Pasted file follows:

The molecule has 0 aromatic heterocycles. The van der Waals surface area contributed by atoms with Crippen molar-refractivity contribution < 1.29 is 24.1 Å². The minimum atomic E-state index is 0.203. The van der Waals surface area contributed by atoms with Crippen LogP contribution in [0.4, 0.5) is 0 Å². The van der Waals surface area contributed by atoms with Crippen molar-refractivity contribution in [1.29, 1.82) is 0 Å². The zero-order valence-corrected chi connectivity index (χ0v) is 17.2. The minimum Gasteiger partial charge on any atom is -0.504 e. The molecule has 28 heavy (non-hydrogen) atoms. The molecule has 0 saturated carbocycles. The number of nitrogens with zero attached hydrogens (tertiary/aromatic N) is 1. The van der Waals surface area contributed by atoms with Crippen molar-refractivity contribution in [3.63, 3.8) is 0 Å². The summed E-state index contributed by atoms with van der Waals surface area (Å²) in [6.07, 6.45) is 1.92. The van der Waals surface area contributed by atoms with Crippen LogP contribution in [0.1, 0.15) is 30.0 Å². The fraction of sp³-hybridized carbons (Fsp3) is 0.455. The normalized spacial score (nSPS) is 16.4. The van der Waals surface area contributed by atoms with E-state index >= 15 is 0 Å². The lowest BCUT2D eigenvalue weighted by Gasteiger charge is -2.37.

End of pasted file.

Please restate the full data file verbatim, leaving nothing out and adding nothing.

The molecule has 0 aromatic heterocycles. The van der Waals surface area contributed by atoms with Crippen molar-refractivity contribution < 1.29 is 24.1 Å². The minimum atomic E-state index is 0.203. The van der Waals surface area contributed by atoms with Crippen LogP contribution in [0.4, 0.5) is 0 Å². The van der Waals surface area contributed by atoms with Crippen molar-refractivity contribution in [1.29, 1.82) is 0 Å². The zero-order valence-corrected chi connectivity index (χ0v) is 17.2. The minimum Gasteiger partial charge on any atom is -0.504 e. The molecule has 28 heavy (non-hydrogen) atoms. The molecule has 0 saturated carbocycles. The number of nitrogens with zero attached hydrogens (tertiary/aromatic N) is 1. The van der Waals surface area contributed by atoms with Crippen molar-refractivity contribution in [3.63, 3.8) is 0 Å². The summed E-state index contributed by atoms with van der Waals surface area (Å²) in [6.07, 6.45) is 1.92. The van der Waals surface area contributed by atoms with Crippen LogP contribution in [0.1, 0.15) is 30.0 Å². The fraction of sp³-hybridized carbons (Fsp3) is 0.455. The normalized spacial score (nSPS) is 16.4. The van der Waals surface area contributed by atoms with E-state index >= 15 is 0 Å². The lowest BCUT2D eigenvalue weighted by Gasteiger charge is -2.37.